If you’re a parent, there’s a strong chance that your child is just as attached to your iPad or tablet as you are. But come this August Junior will have a new toy to play with that’s made just for kids. While there are numerous child-friendly tablets available, you’ll be hard pressed to find one with such personalized education features as those on the upcoming $149 LeapFrog LeapPad Ultra.
This 7-inch tablet is more than just a child-friendly device—it actually changes to fit your child’s learning capabilities. So, for instance, the tablet will automatically adjust the difficulty of its games or the curriculum of its other apps based on your child’s age and information provided in his or her profile. Additionally, if your child struggles in a particular area, the LeapPad Ultra will automatically bump the difficultly level down a notch or two.
At $149, the LeapPad Ultra is likely to cost about $30 less than the $179 Fuhu Nabi 2, which also has a 7-inch display. The Ultra runs on the Linux-based LF 2000 series processor you’ll find in the LeapPad 2, but with speeds clocked at 800MHz rather than 550MHz. In addition to a zippier CPU, the Ultra also comes with 8GB of onboard storage—offering double the space of its 4GB predecessor.
LeapFrog tells us that 11 apps will come preloaded with the tablet. Parents will be able to either downloading apps from the company’s election of 800 games and education programs or purchase cartridges.
If you’re looking to upgrade your child’s LeapPad 2 to a LeapPad Ultra, don’t expect a similar looking device. LeapFrog has bumped the tablet’s screen real estate from 5 inches to 7 inches, swapping out the plastic green-and-black design for a more durable build.
The LeapPad Ultra comes with a hard plastic material situated around the 1024 x 600 display. Its edges and rear are coated in a softer shock-absorbent substance, and the rest of the bezel consists of a glossy white plastic.
Despite the LeapPad Ultra’s larger size, it barely felt heavier than its predecessor. The design certainly looks different than that of the LeapPad 2, but you’ll still find familiar buttons, such as the directional pad and home key below its display. You’ll notice speaker grills poking out from the soft black material surrounding the touch screen, and a 2-megapixel front camera near the top right corner.
The LeapPad’s coating isn’t removable like that of the Fuhu Nabi 2, but it didn’t add much bulk to the slate. There’s no doubt that the LeapPad Ultra looks and feels like a children’s tablet, but its flatter edges make it sleeker than the Nabi 2 with its flared-out corners.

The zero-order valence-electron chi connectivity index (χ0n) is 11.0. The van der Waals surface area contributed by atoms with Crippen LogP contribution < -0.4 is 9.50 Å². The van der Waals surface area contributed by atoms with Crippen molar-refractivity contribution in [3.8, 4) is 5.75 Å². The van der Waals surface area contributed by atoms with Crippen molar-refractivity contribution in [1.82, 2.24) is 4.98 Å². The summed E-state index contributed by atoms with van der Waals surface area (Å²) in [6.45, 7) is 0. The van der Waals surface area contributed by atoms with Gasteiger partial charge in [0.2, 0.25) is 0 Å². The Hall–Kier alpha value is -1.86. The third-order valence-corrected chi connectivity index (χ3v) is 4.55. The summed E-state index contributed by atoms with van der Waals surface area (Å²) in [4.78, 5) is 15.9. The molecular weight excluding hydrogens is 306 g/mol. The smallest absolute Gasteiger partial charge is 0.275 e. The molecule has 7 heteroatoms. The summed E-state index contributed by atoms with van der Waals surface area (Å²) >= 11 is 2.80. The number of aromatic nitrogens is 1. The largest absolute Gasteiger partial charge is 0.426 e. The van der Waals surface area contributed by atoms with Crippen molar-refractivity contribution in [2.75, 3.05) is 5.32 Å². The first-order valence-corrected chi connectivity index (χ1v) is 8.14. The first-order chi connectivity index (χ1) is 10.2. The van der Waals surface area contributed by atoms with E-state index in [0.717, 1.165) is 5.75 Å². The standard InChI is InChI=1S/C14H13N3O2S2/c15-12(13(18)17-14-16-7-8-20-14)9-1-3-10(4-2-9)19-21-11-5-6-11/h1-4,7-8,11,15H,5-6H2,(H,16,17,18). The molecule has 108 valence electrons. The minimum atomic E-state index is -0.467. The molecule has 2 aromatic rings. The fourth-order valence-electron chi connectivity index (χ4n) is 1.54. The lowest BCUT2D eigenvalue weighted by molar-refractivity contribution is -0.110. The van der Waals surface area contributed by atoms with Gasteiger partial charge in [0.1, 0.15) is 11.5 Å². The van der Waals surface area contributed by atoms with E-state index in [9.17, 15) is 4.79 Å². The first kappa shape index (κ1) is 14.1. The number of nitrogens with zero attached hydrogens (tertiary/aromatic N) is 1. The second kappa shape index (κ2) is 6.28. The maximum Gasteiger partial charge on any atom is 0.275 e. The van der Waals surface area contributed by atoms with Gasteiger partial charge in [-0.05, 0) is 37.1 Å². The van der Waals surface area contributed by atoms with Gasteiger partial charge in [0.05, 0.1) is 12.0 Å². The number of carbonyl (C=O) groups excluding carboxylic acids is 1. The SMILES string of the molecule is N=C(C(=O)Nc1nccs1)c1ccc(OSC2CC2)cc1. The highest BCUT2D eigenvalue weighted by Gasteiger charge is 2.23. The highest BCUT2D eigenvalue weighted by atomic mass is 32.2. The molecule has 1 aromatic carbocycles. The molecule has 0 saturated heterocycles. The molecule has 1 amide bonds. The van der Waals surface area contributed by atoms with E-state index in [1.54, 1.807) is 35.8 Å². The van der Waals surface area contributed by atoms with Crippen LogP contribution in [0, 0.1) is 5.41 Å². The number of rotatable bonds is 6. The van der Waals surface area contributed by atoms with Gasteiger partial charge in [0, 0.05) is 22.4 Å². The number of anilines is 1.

It’s common for kids’ tablets to come with protected Web browsers, but LeapFrog has taken a different approach. Rather than filtering content that may be unsuitable for children, LeapFrog has teamed up with Zui to create a browser that can only access content curated by LeapFrog. So, instead of blocking inappropriate content, LeapFrog’s LeapSearch browser pulls in child-friendly and beneficial websites for browsing.
Unfortunately, LeapSearch was only in its prototype stages during our preview, but we got a sneak peek at the browser’s interface. Along the top of the screen, you’ll find icons for Videos, Pictures, Web, Categories, and Favorites. Most of the screen real estate is dedicated to content, while the bottom area of the UI lets users scroll through categories ranging from Drawing to Football and Skateboarding.
One of the most prominent features you’ll find in the LeapPad Ultra that isn’t in the previous version is built-in Wi-Fi capabilities. This lets children engage in games with other friends or family members using a LeapPad Ultra via its integrated Wi-Fi antenna. For example, the Pet Chat app that comes preloaded with the tablet lets users send messages to one another and choose a pet to display as their avatar.
Preorders for the LeapPad Ultra will begin July 17th, with widespread availability slated for August. The Nabi 2 offers full a beefier quad-core processor for playing demanding games and its own comprehensive learning system. On the other hand, the Ultra seems better suited for smaller children, especially because of its purposely limited web browser. We look forward to reviewing LeapPad’s latest to see how much tablet kids get for $149.